Use automations to timestamp status updates
  • 13 May 2024
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Use automations to timestamp status updates

  • Oscuro
  • PDF

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Related reading

Learn how to use Airtable Automations to track the amount of time a record maintains a specific status. This can be helpful for teams who need to stay on top of how long a record stays in each stage of a process. Automations are helpful in this scenario because they can be used to input a static date and time into a date field based on when the status field changes. This would otherwise not be possible without leveraging a custom API call or a third-party tool like Zapier.

Use case scenario for timestamping

We'll use a scenario where a content marketing team wants to track how long blog articles in their development queue spend in each stage of their process. The end result is valuable data that can provide insights into their internal processes. Focusing on new blog content, each new article can move through five different stages:

  1. Planned

  2. Assigned

  3. Review

  4. Staging

  5. Published

Base design and setup

A few tips before reading ahead:

  • In the base that you are looking to apply these concepts, you'll likely use different names. Remember, you might use different values in later sections on formulas and automations.

  • You might need to modify the base that you are working in. It's a good idea to duplicate the original base and practice building in the copy to make sure everything looks correct before applying the concepts to the original base.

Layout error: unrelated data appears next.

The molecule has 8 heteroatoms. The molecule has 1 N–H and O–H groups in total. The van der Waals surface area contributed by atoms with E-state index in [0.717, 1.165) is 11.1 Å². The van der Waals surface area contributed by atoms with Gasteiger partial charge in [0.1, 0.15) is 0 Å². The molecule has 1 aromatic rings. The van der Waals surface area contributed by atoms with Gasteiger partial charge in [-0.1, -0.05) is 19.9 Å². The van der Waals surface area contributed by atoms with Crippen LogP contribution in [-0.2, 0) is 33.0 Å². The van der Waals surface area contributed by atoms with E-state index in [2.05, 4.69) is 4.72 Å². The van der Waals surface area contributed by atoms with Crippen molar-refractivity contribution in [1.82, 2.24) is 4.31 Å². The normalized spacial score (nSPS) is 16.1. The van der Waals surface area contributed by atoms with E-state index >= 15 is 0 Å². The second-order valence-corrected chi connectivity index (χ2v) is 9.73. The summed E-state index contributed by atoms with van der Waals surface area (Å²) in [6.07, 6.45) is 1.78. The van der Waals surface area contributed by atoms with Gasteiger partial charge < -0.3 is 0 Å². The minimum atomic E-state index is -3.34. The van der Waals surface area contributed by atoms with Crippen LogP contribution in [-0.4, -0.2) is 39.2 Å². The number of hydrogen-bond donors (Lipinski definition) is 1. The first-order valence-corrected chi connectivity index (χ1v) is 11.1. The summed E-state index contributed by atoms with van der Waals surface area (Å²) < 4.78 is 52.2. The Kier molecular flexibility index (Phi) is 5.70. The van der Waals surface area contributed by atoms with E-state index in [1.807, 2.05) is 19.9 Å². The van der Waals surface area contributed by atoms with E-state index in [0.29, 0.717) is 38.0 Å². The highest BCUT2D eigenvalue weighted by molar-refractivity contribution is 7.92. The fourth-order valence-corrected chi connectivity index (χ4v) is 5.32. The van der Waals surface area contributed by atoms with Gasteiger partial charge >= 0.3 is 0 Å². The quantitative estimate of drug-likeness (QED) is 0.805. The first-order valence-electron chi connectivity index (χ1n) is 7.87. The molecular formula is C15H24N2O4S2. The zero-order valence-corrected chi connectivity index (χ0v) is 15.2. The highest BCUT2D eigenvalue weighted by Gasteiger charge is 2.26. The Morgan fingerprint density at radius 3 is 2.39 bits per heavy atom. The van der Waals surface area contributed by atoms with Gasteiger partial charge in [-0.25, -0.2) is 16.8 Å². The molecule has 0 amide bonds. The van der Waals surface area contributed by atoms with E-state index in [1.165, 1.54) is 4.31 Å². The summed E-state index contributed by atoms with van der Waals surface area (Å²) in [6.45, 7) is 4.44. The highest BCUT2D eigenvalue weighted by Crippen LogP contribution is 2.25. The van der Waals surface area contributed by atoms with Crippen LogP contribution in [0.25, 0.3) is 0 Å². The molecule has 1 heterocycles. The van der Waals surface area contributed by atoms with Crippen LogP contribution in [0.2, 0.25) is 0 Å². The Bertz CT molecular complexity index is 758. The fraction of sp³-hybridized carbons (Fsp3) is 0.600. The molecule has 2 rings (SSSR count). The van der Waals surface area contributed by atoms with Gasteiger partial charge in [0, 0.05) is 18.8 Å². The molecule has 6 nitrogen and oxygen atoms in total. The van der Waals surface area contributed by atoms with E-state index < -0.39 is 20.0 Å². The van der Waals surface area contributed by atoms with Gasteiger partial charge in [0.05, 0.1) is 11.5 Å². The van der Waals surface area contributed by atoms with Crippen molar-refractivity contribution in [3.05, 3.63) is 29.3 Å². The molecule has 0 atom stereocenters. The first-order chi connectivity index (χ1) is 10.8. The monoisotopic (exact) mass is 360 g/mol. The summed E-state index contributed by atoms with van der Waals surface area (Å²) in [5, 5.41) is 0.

Step 1: Designate a status field

Use a single select field to designate each of the different statuses. In our example, we call this the "Status" field, but you might name this something else depending on your individual workflow's needs.


Step 2: Create date fields to timestamp each status change

To timestamp when a record changes to each unique status we need to create five date fields; one each for {Planned}, {Assigned}, {Review}, {Staging}, and {Published}. These fields will be populated later by the automation.


Step 3: Create a last modified time field

The last modified time field will be used by the automation to timestamp each of the four date fields we just created. After you add the last modified time field, make sure to select the "Specific fields" option and select the {Status} field. This will ensure that the last modified time is only displayed when that specific field changes.


Optional: Tracking one particular value in a certain field?

If you are looking to just track updates in certain fields for certain values, then building out a formula using the LAST_MODIFIED_TIME() function (or TODAY() or NOW()) alongside conditional IF() statements will likely be a better choice than using a Last modified time field.

For example, you might want to be notified whenever content goes live. So we can build out a formula field that only returns the date when the Status field is set as "Live":

IF({Status}="Live", TODAY())